Thursday, 21 July 2016

Upside down days, right side up convictions

Walk the talk?

I don't have the "luxury" of doing otherwise.

For example, air conditioning. I don't 'believe' in air conditioners. They're nasty, whether central air or the ones that stick out of the windows, I just can't breathe the stale crap they spew into a house. Being surrounded by air conditioned buildings when we lived in the city meant a constant electronic/mechanical hum added to the general din, and of course they heat up the outside air, only compounding the misery of a heat wave. Ugh.

Some call it monarda, some call it bergamot.
Warming & stimulating medicine.

Now that we're older, retired (read poor), we couldn't afford the electricity to run one anyway. And that's actually a good thing. I often wonder if the Lord is keeping us just poor enough that we won't be tempted to 'need' things we don't really need. It would be 'easier' on us, especially as we age, to have a cooler house.

Instead, we have to walk our talk.

That means turning my day upside down, cooking supper at dawn. The smell of a roasting chicken at 7 a.m. means several meals for the week without the risk of making the house intolerable.

It means hanging heavy bedspreads around the sides of the front porch, creating a sort of bedouin tent. That keeps the whole front of the house from heating up too badly in the morning sun. I hose them down every couple of hours, which cools that trippy, shady outdoor room further. Blinds in the windows of the house are closed as the sun travels from window to window, then opened again once it has passed. We live in a sort of twilight. If I find myself getting hot, I go outside and do some work in the yard - when I come back in, I realize it's actually lovely in here. As the sun goes down, all blinds and windows are opened up and the all the fragrances of a starry, dewy, summer night fill my home.
Bouncing Bette - an evening scented flower.
AKA soapwort.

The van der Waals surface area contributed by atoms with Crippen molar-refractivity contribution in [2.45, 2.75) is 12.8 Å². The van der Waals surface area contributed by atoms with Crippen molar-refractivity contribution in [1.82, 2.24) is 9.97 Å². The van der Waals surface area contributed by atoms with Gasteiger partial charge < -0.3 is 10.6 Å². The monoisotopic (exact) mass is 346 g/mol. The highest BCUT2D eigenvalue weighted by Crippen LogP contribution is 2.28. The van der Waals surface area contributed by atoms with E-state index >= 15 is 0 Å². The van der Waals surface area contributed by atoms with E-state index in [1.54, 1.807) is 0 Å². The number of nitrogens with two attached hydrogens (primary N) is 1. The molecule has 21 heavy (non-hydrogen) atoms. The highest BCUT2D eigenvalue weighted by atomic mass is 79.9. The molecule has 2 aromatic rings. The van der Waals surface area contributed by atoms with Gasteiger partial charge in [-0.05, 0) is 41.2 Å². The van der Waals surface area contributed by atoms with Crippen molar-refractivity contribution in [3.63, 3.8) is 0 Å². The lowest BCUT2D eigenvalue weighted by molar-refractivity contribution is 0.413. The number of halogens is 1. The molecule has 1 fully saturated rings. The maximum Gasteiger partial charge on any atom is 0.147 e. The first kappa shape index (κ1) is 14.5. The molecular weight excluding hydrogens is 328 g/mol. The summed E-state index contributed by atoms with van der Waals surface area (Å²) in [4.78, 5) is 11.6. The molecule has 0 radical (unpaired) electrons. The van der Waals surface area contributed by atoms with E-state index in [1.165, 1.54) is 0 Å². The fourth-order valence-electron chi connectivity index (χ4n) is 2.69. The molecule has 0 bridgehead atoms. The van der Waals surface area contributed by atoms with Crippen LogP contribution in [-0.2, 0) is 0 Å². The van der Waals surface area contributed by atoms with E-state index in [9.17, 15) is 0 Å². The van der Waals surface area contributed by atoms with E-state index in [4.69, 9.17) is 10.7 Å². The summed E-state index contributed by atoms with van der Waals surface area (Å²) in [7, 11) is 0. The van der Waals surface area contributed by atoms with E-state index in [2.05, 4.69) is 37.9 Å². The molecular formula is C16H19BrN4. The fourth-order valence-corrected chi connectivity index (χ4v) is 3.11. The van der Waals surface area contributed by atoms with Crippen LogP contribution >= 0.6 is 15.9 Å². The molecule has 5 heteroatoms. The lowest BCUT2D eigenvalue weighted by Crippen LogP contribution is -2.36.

You can wash your clothes in an

In rejecting what I believe to be wrong, I get a whole lot of right in return.

I suppose you could say that my hand is forced by my convictions, but that doesn't make it a drag. I thrive when I tend to my home. Actively keeping the house cool-ish (by perhaps unconventional means), cooking properly nourishing meals (at a somewhat inconvenient time) .. both ensure we can better withstand the heat. We're made stronger.

Love is something we do, not something we feel. It's an action, not a sentiment. That's what walking the talk means to me.

As some of you know, I do what could loosely be called counselling by email. Whether people come to me because of my wildcrafting work or my parish work, they'll find me the same - tough. I see no reason to coddle or tell anyone what they want to hear. If I can live by my convictions, I will encourage you to live by yours. If you're full of baloney, I will tell you. If I don't think you'll listen, I won't bother to talk to you.

It would seem, though, that people come to me because they know they have to be honest with me. It is a relief to them once they drop the pretence, and once it drops away it is easier for them to see what their own convictions really are. Challenges bring out the best in us, so that's what I try to do, challenge people to reach deep and find their best.


What do I mean by pretence? There are key phrases I listen for, like "I'd love to do xyz but .." or "in a perfect world, I could .." or "eventually I hope to ..". That's fear - or at least lack of faith and imagination - talking. That's accepting the illusory limits placed on us by the constraints of society, our limiting beliefs that tell us we need things we really don't need.


A Medicine Man named Wolf once told me the story of his "sympathy stick", a beautifully carved cane. Wolf was an older guy, although not yet what you would call elderly. He did a lot of travelling, flying across Canada to teach or attend pow-wows. As a Native, he often ran across the stereo-typing that we pretend doesn't happen in Canada but does, and got some pretty rough treatment from airline staff. As a test, he decided to try walking with a cane. It was almost magical, he said. Suddenly he got special treatment. Boarding the plane first, extra attentive staff, offers to carry his bags. So he started carrying his cane all the time and trained himself to walk like he really needed it, lest anyone believe it was only an affectation. At first he just used an ordinary cane, but someone who appreciated his help carved the one he was showing me. The beauty of it added to the allure, showed off his Medicine status.